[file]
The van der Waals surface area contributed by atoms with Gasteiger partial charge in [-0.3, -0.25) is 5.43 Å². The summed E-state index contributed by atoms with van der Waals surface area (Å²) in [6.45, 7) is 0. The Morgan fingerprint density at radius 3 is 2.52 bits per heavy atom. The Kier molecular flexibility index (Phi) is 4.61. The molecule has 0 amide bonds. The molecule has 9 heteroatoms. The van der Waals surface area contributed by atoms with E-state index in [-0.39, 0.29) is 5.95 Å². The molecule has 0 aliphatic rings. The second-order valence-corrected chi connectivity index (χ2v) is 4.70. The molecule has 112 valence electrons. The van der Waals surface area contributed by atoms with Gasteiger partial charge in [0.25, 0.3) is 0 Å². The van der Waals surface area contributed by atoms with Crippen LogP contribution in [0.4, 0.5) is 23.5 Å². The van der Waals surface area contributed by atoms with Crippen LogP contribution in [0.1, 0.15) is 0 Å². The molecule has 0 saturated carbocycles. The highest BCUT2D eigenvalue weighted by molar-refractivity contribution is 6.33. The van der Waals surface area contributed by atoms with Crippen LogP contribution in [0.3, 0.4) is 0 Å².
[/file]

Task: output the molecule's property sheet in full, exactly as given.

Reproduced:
The van der Waals surface area contributed by atoms with Gasteiger partial charge in [-0.3, -0.25) is 5.43 Å². The summed E-state index contributed by atoms with van der Waals surface area (Å²) in [6.45, 7) is 0. The Morgan fingerprint density at radius 3 is 2.52 bits per heavy atom. The Kier molecular flexibility index (Phi) is 4.61. The molecule has 0 amide bonds. The molecule has 9 heteroatoms. The van der Waals surface area contributed by atoms with E-state index in [-0.39, 0.29) is 5.95 Å². The molecule has 0 aliphatic rings. The second-order valence-corrected chi connectivity index (χ2v) is 4.70. The molecule has 112 valence electrons. The van der Waals surface area contributed by atoms with Gasteiger partial charge in [0.25, 0.3) is 0 Å². The van der Waals surface area contributed by atoms with Crippen LogP contribution in [0.4, 0.5) is 23.5 Å². The van der Waals surface area contributed by atoms with Crippen LogP contribution in [0.1, 0.15) is 0 Å². The molecule has 0 saturated carbocycles. The highest BCUT2D eigenvalue weighted by molar-refractivity contribution is 6.33. The van der Waals surface area contributed by atoms with Crippen LogP contribution in [0.3, 0.4) is 0 Å².